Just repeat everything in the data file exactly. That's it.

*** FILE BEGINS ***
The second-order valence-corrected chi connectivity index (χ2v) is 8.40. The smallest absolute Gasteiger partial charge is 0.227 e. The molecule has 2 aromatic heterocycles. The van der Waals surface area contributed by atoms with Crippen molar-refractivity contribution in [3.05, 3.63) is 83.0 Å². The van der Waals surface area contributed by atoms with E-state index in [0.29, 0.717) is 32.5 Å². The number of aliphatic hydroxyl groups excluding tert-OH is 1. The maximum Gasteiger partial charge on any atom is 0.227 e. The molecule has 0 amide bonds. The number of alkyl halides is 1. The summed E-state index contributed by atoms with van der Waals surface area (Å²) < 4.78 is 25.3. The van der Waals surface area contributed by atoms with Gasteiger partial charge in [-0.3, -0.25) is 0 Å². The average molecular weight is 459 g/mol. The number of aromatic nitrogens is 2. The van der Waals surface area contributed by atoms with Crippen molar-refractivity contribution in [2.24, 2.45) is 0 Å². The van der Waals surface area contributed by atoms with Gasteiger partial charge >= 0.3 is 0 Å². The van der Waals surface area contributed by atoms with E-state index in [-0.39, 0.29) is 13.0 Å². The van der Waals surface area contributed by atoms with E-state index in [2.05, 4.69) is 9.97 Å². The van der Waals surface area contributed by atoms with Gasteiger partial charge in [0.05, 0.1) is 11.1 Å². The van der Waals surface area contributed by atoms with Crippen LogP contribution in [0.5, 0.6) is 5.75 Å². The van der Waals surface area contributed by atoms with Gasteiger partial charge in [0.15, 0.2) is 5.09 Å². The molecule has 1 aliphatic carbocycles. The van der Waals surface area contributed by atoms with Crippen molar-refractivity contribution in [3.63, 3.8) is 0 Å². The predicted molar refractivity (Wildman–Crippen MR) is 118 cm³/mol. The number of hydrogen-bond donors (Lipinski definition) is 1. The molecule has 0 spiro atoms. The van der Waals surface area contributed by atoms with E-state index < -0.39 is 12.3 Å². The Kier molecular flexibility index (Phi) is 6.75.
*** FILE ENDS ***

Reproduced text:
The second-order valence-corrected chi connectivity index (χ2v) is 8.40. The smallest absolute Gasteiger partial charge is 0.227 e. The molecule has 2 aromatic heterocycles. The van der Waals surface area contributed by atoms with Crippen molar-refractivity contribution in [3.05, 3.63) is 83.0 Å². The van der Waals surface area contributed by atoms with E-state index in [0.29, 0.717) is 32.5 Å². The number of aliphatic hydroxyl groups excluding tert-OH is 1. The maximum Gasteiger partial charge on any atom is 0.227 e. The molecule has 0 amide bonds. The number of alkyl halides is 1. The summed E-state index contributed by atoms with van der Waals surface area (Å²) < 4.78 is 25.3. The van der Waals surface area contributed by atoms with Gasteiger partial charge in [-0.3, -0.25) is 0 Å². The average molecular weight is 459 g/mol. The number of aromatic nitrogens is 2. The van der Waals surface area contributed by atoms with Crippen molar-refractivity contribution in [2.24, 2.45) is 0 Å². The van der Waals surface area contributed by atoms with Gasteiger partial charge >= 0.3 is 0 Å². The van der Waals surface area contributed by atoms with E-state index in [-0.39, 0.29) is 13.0 Å². The van der Waals surface area contributed by atoms with E-state index in [2.05, 4.69) is 9.97 Å². The van der Waals surface area contributed by atoms with Gasteiger partial charge in [0.05, 0.1) is 11.1 Å². The van der Waals surface area contributed by atoms with Crippen LogP contribution in [0.5, 0.6) is 5.75 Å². The van der Waals surface area contributed by atoms with Gasteiger partial charge in [0.15, 0.2) is 5.09 Å². The molecule has 1 aliphatic carbocycles. The van der Waals surface area contributed by atoms with Crippen molar-refractivity contribution in [3.63, 3.8) is 0 Å². The predicted molar refractivity (Wildman–Crippen MR) is 118 cm³/mol. The number of hydrogen-bond donors (Lipinski definition) is 1. The molecule has 0 spiro atoms. The van der Waals surface area contributed by atoms with E-state index < -0.39 is 12.3 Å². The Kier molecular flexibility index (Phi) is 6.75.